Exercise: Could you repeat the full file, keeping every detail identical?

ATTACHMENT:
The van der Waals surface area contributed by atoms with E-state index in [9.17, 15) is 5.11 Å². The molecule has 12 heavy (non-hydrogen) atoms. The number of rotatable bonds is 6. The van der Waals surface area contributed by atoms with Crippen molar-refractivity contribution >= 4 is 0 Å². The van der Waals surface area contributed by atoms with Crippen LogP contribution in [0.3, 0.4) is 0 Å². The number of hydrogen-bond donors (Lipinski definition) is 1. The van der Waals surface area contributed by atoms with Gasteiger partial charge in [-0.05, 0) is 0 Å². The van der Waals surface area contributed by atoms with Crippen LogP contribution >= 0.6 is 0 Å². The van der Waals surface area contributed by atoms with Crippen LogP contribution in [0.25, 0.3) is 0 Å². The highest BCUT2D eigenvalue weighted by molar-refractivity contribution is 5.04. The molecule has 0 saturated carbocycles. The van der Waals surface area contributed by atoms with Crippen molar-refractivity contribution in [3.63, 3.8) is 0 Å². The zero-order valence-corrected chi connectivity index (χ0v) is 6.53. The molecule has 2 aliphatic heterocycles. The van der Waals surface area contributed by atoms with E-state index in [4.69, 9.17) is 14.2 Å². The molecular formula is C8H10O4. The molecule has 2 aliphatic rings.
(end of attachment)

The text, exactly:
The van der Waals surface area contributed by atoms with E-state index in [9.17, 15) is 5.11 Å². The molecule has 12 heavy (non-hydrogen) atoms. The number of rotatable bonds is 6. The van der Waals surface area contributed by atoms with Crippen molar-refractivity contribution >= 4 is 0 Å². The van der Waals surface area contributed by atoms with Crippen LogP contribution in [0.3, 0.4) is 0 Å². The number of hydrogen-bond donors (Lipinski definition) is 1. The van der Waals surface area contributed by atoms with Gasteiger partial charge in [-0.05, 0) is 0 Å². The van der Waals surface area contributed by atoms with Crippen LogP contribution >= 0.6 is 0 Å². The van der Waals surface area contributed by atoms with Crippen LogP contribution in [0.25, 0.3) is 0 Å². The highest BCUT2D eigenvalue weighted by molar-refractivity contribution is 5.04. The molecule has 0 saturated carbocycles. The van der Waals surface area contributed by atoms with Crippen molar-refractivity contribution in [3.63, 3.8) is 0 Å². The zero-order valence-corrected chi connectivity index (χ0v) is 6.53. The molecule has 2 aliphatic heterocycles. The van der Waals surface area contributed by atoms with E-state index in [4.69, 9.17) is 14.2 Å². The molecular formula is C8H10O4. The molecule has 2 aliphatic rings.